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Vivatar SMS 75-300mm 4.5-5.6 - My latest toy, need tons of advise


izzikiorage
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Has anyone used the Vivatar SMS 75-300mm . My latest toy arrived today. It was a gamble since couldn't get a lot of reviews on this when I decided to purchase it. Here it is, mounted with an MD adapter and ready for the shoot

 

 

 

Did some shooting on the day before Makar Sankranti, The indian fighting kite festival. It seems like anamazingly sharp piece of the lens. The push and pull mechanism takes a little getting used to and the focussing on the tele end is tough (it takes like afraction of a rotation to take it from focus to out of focus). It also has an extendable lens hood, something i did not count on but am starting to love

 

some pics 

 

Amazingly quick to zoom and focus when you get used to it. It's quite sharp even at the tele end at wide open and f/8

 

 

handles flaring really well, does decently well shooting into the sun 

 

 

Not the best bokeh among my collection of lenses. But does really well on getting the fine detail. 

 

Really need to figure out how to get a mount point bracket so I can put this on a tripod. It's very unbalanced if I mount it on the camera mount

 

Will try to do some more shoots with this. Do share feedback, tips, or your experiencesf5d14a11296d3dfd5395c6d9f0d014f0.jpg0b789e4fe46eb98761ce2194f979a883.jpg4c01b1d27b0cd43d957c6c636e612575.jpgbb74c2081333ac1f7c4659de26f448b1.jpg

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Guest Jaf-Photo

The photos look nice. You may struggle finding a tripod collar. Most of the length is taken up by parts that need to move, i.e. the zoom/focus ring and the aperture ring.

 

your best bet might be to get an adapter with a tripod mount and some sort of arm to extend the attachment to the tripod forward. That way you could get closer to the pivot point. There are aftermarket contraptions, some for macro photography, that you could look for.

 

There are also smaller and lighter manual tele lenses. Minolta has a 135/3.5 which is small and light or a 200/4 which is a bit bigger. Both have great IQ.

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`   

   

The camera itself has a laffable [if it weren't so very sad]   

tripod interface. The idea of an MD adapter with it's own 

built-in tripod mount is your best bet ... about $90. Other 

than that, there's always the bean bag method which for 

many situations can be a most convenient and versatile 

way to steady a one-touch lens. 

    

If you're OK messing with odd miscellaneous hardware, 

other solutions abound ... to wit: 

     

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Simply register for free here ‚Äď We are always happy to welcome new members!

    

Not YOUR exact solution, but an example of deploying 

whatever odd bits are available. Altho this lens has its 

own tripod collar, I also use the same rig to allow using 

the feeble tripod socket on a Sony APSC body, cuz the 

rig still provides that support under the lens even when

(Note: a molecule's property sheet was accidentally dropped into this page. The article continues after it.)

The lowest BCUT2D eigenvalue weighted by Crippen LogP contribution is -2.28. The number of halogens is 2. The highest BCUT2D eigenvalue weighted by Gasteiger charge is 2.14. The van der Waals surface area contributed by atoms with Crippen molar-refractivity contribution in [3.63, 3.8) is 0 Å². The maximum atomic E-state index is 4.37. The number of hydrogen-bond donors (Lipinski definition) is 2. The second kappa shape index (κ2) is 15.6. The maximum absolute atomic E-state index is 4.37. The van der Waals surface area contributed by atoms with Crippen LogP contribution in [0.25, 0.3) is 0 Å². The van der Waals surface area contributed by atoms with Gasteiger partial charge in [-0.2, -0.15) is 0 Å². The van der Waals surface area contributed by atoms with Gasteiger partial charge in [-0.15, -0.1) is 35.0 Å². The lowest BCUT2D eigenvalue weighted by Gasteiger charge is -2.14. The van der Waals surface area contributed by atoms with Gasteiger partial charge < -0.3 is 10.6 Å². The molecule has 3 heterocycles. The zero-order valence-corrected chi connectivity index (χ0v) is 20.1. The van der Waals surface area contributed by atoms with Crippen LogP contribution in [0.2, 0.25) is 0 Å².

using the camera's tripod socket ... or the tripod socket 

built into my lens adapter. A very major aspect of what

you see above is its two-point support, cuz this is used 

for high magnification and long shutter openings where 

killing vibrations is the name of the game.  

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`

 

The camera itself has a laffable [if it weren't so very sad]

tripod interface. The idea of an MD adapter with it's own

built-in tripod mount is your best bet ... about $90. Other

than that, there's always the bean bag method which for

many situations can be a most convenient and versatile

way to steady a one-touch lens.

 

If you're OK messing with odd miscellaneous hardware,

other solutions abound ... to wit:

 

attachicon.gifNik 200M on a6000 E1 WS.jpg

 

Not YOUR exact solution, but an example of deploying

whatever odd bits are available. Altho this lens has its

own tripod collar, I also use the same rig to allow using

the feeble tripod socket on a Sony APSC body, cuz the

rig still provides that support under the lens even when

using the camera's tripod socket ... or the tripod socket

built into my lens adapter. A very major aspect of what

you see above is its two-point support, cuz this is used

for high magnification and long shutter openings where

killing vibrations is the name of the game.

This is amazing
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I have another version made from scratch from 

wood. This version uses that bent heavy gauge 

aluminum panel which was an odd bracket from 

some forgotten device, but had 1/4-20 holes in 

it and so was begging to be adapted. The front 

section shows a cylindrical piece of cushioning 

but I have a small collection of cushioning items 

of different sizes, cuz lenses differ in diameter. 

   

Long ago I was taught that rigidity does not kill 

vibration but friction does. Thaz why only one

point is solidly bolted and the other point is just

"firmly cushioned".

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  • 2 weeks later...
Guest Jaf-Photo

Did you try cradling the lens in the bend of your arm? Put the lens in the bend of your left arm and grab your right shoulder with your left hand. It's very stable.

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